No No's

No one  /   Not anyone has parked illegally.

His inability / disability was clear to us.

He was unsatisfied / dissatisfied.

Do not park there!  We do not park there.

He would park there, wouldn't he?

We asked him not to park there.

I doubt that he *never / ever helps.

He is neither optimistic nor pessimistic.

His no nonsense approach to life is refreshing. (expression)

Past Perfect: contrast earlier from later events

Intermediate– Advanced ESL, Native Speakers

lunch with friends

After we had ordered from the menu, we began to talk.

First, we ordered from the menu. Then, we began to talk.

We had just ordered from the menu when the electricity went off.

Present Progressive: talk about temporary habits or activities at the moment of speaking

Beginning ESL

jogging

Helen is jogging around the park right now.

Helen is jogging around the park this morning.

Past Progressive: report past temporary, repeated, or background activity

Beginning–Intermediate ESL

CalTrain

Alison lived in San Francisco after she finished school.
Alison took the train while she was living in San Francisco.

We saw two cars crash.
As we were walking along the sidewalk, we saw two cars crash.

Present Perfect Progressive: Duration/ Repetition: express continuous vs. reoccurring activity

Beginning–Intermediate ESL

fixing pisa

Engineers have been working to save the Tower of Pisa!

Present Perfect Progressive: Permanent/Temporary: express long- or short-term activity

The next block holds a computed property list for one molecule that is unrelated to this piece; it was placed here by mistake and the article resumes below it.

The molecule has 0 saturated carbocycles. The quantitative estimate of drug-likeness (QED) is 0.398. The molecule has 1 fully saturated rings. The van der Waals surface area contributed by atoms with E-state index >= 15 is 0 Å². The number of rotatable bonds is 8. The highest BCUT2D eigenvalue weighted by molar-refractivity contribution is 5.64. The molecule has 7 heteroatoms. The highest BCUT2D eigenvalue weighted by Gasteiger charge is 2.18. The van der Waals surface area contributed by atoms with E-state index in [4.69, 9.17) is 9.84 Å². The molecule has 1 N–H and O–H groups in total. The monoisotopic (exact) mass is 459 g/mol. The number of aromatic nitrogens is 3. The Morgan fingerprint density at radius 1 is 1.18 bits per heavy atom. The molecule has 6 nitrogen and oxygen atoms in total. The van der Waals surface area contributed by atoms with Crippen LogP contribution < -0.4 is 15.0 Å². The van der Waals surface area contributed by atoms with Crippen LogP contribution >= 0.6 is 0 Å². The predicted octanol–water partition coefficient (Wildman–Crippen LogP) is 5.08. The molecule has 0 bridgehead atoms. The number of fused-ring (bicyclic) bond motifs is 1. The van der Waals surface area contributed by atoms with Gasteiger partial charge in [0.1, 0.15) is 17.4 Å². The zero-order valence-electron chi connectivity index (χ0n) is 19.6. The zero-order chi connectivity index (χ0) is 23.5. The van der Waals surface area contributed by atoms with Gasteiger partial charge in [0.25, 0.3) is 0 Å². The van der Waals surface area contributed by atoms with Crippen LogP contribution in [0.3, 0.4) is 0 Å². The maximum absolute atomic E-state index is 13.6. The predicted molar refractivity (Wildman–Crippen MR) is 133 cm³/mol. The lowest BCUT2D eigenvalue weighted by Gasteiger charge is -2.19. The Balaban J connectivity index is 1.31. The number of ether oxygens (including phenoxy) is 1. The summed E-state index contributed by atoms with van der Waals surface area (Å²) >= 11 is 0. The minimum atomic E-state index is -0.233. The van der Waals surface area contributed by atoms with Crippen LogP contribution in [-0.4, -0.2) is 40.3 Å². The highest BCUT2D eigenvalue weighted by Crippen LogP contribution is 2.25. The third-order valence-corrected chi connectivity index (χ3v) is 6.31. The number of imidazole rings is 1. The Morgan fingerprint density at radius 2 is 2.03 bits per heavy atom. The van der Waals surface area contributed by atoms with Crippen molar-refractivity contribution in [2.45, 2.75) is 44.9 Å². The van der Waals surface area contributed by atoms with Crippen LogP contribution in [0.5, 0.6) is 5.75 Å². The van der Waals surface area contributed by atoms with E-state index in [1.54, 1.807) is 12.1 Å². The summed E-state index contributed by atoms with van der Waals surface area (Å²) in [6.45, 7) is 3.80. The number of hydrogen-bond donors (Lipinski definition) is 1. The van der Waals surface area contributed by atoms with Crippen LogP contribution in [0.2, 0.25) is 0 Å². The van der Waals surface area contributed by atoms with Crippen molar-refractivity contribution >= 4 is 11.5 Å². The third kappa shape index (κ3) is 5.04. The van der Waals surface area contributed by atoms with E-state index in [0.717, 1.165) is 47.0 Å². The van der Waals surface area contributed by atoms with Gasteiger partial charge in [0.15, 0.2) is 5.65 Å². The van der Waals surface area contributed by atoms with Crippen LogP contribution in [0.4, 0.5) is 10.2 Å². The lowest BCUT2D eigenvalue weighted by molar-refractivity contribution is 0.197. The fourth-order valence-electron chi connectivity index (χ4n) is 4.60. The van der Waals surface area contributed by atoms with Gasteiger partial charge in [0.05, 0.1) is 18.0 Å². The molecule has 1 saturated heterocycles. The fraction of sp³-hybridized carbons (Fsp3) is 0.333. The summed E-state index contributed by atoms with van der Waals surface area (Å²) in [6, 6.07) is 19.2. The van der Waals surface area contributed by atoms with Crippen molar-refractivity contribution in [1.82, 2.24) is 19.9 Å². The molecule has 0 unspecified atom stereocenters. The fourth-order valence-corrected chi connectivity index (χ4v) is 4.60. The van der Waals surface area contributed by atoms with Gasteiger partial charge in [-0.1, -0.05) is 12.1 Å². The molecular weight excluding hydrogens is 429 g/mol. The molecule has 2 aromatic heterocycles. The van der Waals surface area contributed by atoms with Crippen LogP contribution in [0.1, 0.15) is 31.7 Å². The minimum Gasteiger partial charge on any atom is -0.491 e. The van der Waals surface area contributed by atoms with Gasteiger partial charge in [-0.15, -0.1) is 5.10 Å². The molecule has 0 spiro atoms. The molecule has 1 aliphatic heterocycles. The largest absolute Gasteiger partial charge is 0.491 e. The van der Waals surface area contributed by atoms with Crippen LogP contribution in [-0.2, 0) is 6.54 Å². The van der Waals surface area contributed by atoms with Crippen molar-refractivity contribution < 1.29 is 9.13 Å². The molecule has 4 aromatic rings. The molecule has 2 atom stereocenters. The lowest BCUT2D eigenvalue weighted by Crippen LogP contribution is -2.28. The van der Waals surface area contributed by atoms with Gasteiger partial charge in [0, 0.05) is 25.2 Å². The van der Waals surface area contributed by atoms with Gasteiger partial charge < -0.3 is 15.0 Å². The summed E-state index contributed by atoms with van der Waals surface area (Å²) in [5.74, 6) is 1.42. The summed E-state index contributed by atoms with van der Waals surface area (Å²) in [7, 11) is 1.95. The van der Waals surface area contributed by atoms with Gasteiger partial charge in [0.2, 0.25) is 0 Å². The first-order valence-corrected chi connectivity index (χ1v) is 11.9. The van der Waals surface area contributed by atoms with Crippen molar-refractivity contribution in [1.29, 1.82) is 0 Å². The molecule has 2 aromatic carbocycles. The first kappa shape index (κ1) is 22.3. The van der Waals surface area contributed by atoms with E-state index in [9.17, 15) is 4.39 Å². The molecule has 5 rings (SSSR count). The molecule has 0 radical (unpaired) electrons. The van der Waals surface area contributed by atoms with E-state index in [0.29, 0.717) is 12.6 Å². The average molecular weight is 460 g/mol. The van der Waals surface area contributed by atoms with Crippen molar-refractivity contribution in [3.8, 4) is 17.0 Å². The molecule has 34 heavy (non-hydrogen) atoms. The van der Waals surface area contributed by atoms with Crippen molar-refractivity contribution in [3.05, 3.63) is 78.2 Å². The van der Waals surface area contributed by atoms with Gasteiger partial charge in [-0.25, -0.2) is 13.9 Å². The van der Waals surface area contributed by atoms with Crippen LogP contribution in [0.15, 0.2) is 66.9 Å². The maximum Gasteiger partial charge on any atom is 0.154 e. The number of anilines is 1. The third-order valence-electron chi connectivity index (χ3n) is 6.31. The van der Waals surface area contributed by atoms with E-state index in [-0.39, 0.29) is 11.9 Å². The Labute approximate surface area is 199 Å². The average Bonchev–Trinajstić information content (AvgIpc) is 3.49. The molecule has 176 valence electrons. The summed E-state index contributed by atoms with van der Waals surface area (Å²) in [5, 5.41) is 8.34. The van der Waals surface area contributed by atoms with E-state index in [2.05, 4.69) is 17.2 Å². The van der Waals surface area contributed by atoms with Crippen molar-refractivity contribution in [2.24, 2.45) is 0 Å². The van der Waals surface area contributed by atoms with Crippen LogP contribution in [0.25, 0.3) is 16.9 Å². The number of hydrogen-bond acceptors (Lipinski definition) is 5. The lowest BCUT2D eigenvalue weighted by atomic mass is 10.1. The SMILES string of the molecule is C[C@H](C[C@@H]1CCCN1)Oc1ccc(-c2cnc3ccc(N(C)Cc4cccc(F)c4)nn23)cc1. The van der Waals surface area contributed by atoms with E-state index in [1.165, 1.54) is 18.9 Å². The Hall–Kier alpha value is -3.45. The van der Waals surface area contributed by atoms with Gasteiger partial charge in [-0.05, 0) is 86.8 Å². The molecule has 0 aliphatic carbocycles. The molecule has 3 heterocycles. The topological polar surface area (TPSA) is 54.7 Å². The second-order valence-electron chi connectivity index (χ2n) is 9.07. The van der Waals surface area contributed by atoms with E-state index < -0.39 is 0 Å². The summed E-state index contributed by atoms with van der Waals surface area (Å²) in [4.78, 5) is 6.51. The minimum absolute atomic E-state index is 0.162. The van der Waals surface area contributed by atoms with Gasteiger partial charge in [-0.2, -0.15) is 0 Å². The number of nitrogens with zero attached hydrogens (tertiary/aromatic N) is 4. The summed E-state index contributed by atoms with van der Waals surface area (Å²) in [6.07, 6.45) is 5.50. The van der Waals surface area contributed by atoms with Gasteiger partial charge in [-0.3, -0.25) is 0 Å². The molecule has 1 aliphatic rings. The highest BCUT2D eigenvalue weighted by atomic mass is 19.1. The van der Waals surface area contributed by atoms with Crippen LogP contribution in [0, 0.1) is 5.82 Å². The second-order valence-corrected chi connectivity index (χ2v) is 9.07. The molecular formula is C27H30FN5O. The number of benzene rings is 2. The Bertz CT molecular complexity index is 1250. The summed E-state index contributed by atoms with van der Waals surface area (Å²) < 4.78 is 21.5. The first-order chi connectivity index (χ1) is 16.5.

Beginning–Intermediate ESL

visitors to pisa

The Tower has stood in this location since 1350.

I have been standing in line to get into the Tower since 10:00 a.m.

Present Perfect Progressive: Completed / Ongoing: contrast present perfect completed vs. ongoing

Beginning–Intermediate ESL

leaning tower

Engineers have tried to keep the Tower of Pisa from falling.

They have been trying a new method.

Past & Participle Forms 1: Review past and participle verb forms (A – L)

Beginning–Intermediate ESL

Jaycee

Jaycee (spinned, span, spun?) _____the ball on his toe last night.

Past & Participle Forms 2: Review past and participle verb forms (L – W)

Beginning–Intermediate ESL

Jamie

Jamie (let) _____the ball drop in yesterday's final play.

Been / Being: contrast the sounds of been and being (Audio Practice)

Beginning–Intermediate ESL

Doctor spanking baby

We've been quiet. (present perfect - active)

We're being quiet.   (present progressive - active)

We've been seen by Dr. Allen.   (present perfect - passive)

We 're being seen by Dr. Allen (present progressive - passive)

Verbal Idioms: express activities with verb-prep combinations ("phasal verbs")

Beginning–Advanced ESL

wolf lets out a howl

Look up. 

Look up the word in the dictionary.

The airplane took off.

He took his coat off.

He took off his coat. 

Negatives: express absence, doubt, denial, prohibition and more

Beginning – Advanced ESL, native speakers

No No's

No one  /   Not anyone has parked illegally.

His inability / disability was clear to us.

He was unsatisfied / dissatisfied.

Do not park there!  We do not park there.

He would park there, wouldn't he?

We asked him not to park there.

I doubt that he *never / ever helps.

He is neither optimistic nor pessimistic.

His no nonsense approach to life is refreshing. (expression)